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MoSGA Messenger, The Official Blog of the Missouri State Genealogical Association
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Tom Pearson, Editor

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Wednesday, April 13, 2011

MEDICINE IN THE TIME OF THE CIVIL WAR

PLACE: Saint Louis Science Center
DATES: Opens July 2, 2011 (closing date has not been determined)
COST: Free

The Civil War was fought at a time when the practice of medicine was primitive compared to today’s standards. Little was known about what caused disease; there was minimal training for doctors; and some surgical procedures were left over from the Middle Ages. During the four-year conflict more than three million men fought in the war and approximately 620,000 Union and Confederate soldiers died. Many soldiers died from a bullet on the battlefield, but disease and wounds claimed even more lives than battlefield casualties.

Throughout the war both the North and South worked to improve medical care for their soldiers and through the experience gained valuable knowledge. The lessons learned in the ramshackle field hospitals all over the country contributed to advances in medicine. Doctors became better at surgery; the implementation of medical records was established; the service of female nurses in the hospitals elevated the importance of women in medicine; and the medical community gained a greater understanding of the relationship between cleanliness and disease.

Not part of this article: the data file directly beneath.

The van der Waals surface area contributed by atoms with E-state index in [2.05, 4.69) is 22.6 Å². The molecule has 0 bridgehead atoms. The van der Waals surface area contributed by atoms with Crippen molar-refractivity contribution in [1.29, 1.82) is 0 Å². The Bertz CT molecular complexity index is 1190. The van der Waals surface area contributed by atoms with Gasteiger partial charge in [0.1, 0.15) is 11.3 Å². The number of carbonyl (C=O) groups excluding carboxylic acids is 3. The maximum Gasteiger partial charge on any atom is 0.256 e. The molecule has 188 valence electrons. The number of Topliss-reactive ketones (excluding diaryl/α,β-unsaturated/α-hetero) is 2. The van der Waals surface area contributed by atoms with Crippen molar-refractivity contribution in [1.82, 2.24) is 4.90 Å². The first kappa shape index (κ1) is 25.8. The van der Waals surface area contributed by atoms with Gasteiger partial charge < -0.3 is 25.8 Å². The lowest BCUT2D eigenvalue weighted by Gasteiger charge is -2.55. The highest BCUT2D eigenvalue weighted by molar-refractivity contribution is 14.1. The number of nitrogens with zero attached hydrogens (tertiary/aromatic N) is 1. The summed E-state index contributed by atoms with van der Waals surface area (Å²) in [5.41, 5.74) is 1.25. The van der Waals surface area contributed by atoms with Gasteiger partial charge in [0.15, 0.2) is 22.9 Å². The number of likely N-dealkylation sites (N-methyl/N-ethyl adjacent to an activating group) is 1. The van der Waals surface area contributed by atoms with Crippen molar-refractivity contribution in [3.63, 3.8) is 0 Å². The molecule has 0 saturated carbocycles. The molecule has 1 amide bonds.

To mark the 150th anniversary of the Civil War, the Saint Louis Science Center has produced an abbreviated exhibit that will give the visitor a glimpse into the medicine and technology of the Civil War. Drawing from the Science Center’s Collections, the exhibit features authentic medical objects from the mid- to late-1800s. The exhibit will feature a model of a Civil War-era field hospital supplied with both authentic objects and reproductions. This field hospital will give visitors the opportunity to discover what life was like for doctors and wounded soldiers on the battlefield. Period objects on display include a bullet extractor, an amputation kit, a field microscope, a stereoscope and historical photographs. Visitors will also have an opportunity to compare and contrast contemporary and Civil War-era medical instruments and objects. Interactive displays will allow the visitor to research “Mystery Medical Objects” and look through a Civil War stereoscope.

DIRECTIONS:Take I-64 west to the Kingshighway North / South exit. Turn left at S Kingshighway Blvd. Make a right on Oakland Avenue. The Science Center is on your left.

WE NEED YOUR HISTORY. Exhibition developers need help to tell St. Louis’ Civil War story. If you had a relative that served as a doctor, surgeon or nurse during the war or if you have medical or other objects or photographs from the period, please contact Debra McStay.

St. Louis Science Center website

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